Homeyer v. Stanley Tulchin Associates, Inc., et al.

A woman who suffers from chronic severe allergic rhinitis and sinusitis sought a smoke-free work environment and sued her former employer after it “repeatedly refused to provide” the Plaintiff with a reasonable accommodation of her disability.  Shortly after the Plaintiff filed an Americans With Disabilities Act (ADA) discrimination claim with the Equal Employment Opportunity Commission and a worker’s compensation claim, she was terminated.  So, she filed suit, alleging violations of the ADA and a state statute that prohibits retaliatory discharge.  A federal judge granted the defendants’ motion to dismiss the complaint, saying that not every impairment that affects a person’s major life activities is a substantially limiting one.  “Homeyer does not, and cannot, allege that her sensitivity to [environmental tobacco smoke] substantially limits her ability to find employment as a typist generally.  Thus, Homeyer is not a qualified individual with a disability, and, accordingly, is not entitled to the protections of the ADA.”

On July 31, 1996, the U.S. Circuit Court of Appeals for the 7th Circuit, at 91 F.3d 959, 11.5 TPLR 2.173, 5 AD Cases 1198, 1996 U.S. App. LEXIS 18867, (7th Cir. 1996), unanimously reversed and remanded the case to the trial court.  Noting that the district court had ignored Homeyer’s claim that she was disabled in that her breathing, a major life activity, was affected by ETS, the court of appeals ruled that “we cannot say at this stage that it would be impossible for her to show that her chronic severe allergic rhinitis and sinusitis either alone or in combination with ETS substantially limits her ability to breathe.”  Additionally, the court of appeals found “premature the district court’s conclusion that Homeyer cannot establish that her major life function of working is substantially limited because she cannot prove that ‘her sensitivity to ETS’ forecloses her ability to work as a typist” and that “a motion to dismiss was simply the wrong vehicle for a disability determination in this case.”  See Sotos, J., “Exposure to Cigarette Smoke May Implicate ADA,” Chicago Law Bulletin, September 26, 1996, 5.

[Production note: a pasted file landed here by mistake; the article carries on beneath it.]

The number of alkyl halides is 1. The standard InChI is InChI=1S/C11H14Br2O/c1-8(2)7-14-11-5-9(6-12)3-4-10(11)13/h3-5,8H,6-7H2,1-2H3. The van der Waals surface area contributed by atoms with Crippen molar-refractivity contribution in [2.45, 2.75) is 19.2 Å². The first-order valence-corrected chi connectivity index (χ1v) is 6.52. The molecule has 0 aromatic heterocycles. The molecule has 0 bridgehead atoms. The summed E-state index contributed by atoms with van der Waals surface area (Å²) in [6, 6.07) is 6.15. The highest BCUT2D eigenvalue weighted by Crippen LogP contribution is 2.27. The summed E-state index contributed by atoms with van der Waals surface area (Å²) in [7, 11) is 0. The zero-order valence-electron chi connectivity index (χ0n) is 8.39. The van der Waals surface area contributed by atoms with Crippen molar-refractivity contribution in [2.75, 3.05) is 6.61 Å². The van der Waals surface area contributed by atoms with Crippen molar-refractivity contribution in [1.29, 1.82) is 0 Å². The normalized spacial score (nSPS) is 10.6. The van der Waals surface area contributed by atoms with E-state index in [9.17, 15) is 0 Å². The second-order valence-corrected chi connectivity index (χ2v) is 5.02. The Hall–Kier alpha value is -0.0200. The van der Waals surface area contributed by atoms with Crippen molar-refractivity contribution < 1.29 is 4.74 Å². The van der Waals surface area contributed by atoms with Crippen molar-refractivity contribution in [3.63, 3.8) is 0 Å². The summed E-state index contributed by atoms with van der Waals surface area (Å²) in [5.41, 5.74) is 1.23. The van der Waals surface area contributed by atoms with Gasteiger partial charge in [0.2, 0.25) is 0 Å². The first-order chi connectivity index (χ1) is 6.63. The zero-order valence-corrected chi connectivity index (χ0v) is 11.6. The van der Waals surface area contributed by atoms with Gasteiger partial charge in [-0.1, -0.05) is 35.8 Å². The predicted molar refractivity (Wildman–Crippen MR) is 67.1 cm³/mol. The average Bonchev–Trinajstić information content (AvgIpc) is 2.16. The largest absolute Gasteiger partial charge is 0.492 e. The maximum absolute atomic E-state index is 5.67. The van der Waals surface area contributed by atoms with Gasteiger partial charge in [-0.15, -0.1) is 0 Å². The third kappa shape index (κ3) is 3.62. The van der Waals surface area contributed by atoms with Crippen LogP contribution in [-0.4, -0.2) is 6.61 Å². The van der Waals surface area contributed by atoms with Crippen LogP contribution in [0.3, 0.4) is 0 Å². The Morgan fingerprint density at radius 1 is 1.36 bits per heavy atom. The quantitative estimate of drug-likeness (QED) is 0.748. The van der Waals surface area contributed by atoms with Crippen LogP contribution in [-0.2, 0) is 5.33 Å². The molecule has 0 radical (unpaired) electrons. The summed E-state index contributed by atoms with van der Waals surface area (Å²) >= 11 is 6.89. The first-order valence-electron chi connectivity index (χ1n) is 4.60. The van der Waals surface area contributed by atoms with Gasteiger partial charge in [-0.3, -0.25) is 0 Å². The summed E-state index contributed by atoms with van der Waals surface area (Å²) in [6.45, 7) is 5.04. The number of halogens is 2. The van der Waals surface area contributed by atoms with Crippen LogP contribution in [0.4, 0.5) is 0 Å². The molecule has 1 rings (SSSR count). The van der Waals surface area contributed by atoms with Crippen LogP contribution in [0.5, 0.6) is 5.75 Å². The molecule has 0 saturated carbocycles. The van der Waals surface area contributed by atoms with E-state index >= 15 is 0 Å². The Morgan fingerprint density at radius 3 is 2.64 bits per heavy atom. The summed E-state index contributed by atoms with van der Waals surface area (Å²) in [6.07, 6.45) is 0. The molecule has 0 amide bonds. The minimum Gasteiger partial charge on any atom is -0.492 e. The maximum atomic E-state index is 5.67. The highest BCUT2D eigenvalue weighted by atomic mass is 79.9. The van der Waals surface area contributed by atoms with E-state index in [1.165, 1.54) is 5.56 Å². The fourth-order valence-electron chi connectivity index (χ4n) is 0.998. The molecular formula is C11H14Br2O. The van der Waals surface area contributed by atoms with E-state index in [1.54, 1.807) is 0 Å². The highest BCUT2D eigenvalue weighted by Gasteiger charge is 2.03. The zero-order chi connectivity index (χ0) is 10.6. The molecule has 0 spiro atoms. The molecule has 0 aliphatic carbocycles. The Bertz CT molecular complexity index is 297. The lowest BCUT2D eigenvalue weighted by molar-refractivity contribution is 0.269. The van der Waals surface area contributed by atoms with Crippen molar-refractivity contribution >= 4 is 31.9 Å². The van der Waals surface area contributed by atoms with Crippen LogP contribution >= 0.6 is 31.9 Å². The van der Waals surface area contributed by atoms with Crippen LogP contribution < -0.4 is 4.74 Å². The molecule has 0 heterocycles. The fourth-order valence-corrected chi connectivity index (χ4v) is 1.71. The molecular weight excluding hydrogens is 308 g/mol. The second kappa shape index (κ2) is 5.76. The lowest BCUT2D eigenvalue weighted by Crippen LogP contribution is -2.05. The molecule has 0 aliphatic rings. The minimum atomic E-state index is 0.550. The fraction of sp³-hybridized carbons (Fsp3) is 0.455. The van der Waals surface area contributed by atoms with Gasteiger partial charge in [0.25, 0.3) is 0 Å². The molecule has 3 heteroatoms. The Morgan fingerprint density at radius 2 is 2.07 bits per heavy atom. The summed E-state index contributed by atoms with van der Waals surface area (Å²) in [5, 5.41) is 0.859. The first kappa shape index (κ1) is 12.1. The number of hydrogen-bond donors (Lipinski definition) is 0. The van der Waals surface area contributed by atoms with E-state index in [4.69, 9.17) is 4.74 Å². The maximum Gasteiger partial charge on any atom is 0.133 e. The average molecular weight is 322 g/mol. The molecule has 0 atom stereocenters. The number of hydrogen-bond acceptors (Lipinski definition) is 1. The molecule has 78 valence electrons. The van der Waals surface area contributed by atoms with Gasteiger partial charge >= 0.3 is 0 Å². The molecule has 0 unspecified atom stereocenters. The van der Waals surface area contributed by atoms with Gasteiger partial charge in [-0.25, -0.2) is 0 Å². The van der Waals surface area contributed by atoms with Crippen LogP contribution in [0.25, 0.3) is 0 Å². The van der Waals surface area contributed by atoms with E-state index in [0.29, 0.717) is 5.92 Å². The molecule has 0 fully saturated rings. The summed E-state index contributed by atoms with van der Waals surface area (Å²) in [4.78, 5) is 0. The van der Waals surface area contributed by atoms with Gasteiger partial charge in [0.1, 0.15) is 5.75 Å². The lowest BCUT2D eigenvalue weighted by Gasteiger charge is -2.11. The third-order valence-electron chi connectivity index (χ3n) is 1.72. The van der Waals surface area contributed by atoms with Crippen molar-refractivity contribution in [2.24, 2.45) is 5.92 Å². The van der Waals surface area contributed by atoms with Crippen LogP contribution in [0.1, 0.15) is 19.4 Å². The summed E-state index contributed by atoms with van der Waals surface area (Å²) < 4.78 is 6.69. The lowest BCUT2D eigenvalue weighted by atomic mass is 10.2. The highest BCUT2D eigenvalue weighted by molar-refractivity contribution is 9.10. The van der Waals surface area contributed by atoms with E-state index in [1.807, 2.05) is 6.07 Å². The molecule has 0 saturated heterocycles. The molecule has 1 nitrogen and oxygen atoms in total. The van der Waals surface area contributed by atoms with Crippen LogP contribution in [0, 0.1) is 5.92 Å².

1995 U.S. Dist. LEXIS 17114 (U.S. Dist. Ct., No. Dist. Ill. 1995).